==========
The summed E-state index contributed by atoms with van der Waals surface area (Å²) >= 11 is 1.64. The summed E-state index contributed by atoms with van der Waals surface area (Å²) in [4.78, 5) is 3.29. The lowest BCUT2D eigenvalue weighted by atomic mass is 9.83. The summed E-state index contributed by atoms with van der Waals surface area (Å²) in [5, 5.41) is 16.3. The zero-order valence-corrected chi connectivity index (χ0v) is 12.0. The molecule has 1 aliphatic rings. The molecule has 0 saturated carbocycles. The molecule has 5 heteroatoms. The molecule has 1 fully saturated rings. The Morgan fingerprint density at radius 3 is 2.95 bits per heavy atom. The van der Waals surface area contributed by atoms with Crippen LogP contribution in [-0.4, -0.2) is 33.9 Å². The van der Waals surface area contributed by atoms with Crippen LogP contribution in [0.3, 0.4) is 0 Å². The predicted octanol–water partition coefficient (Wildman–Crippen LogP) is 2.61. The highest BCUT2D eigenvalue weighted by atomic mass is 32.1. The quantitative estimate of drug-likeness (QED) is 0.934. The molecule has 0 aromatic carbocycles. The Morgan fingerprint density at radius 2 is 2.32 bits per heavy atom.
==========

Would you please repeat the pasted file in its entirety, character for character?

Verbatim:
The summed E-state index contributed by atoms with van der Waals surface area (Å²) >= 11 is 1.64. The summed E-state index contributed by atoms with van der Waals surface area (Å²) in [4.78, 5) is 3.29. The lowest BCUT2D eigenvalue weighted by atomic mass is 9.83. The summed E-state index contributed by atoms with van der Waals surface area (Å²) in [5, 5.41) is 16.3. The zero-order valence-corrected chi connectivity index (χ0v) is 12.0. The molecule has 1 aliphatic rings. The molecule has 0 saturated carbocycles. The molecule has 5 heteroatoms. The molecule has 1 fully saturated rings. The Morgan fingerprint density at radius 3 is 2.95 bits per heavy atom. The van der Waals surface area contributed by atoms with Crippen LogP contribution in [-0.4, -0.2) is 33.9 Å². The van der Waals surface area contributed by atoms with Crippen LogP contribution in [0.3, 0.4) is 0 Å². The predicted octanol–water partition coefficient (Wildman–Crippen LogP) is 2.61. The highest BCUT2D eigenvalue weighted by atomic mass is 32.1. The quantitative estimate of drug-likeness (QED) is 0.934. The molecule has 0 aromatic carbocycles. The Morgan fingerprint density at radius 2 is 2.32 bits per heavy atom.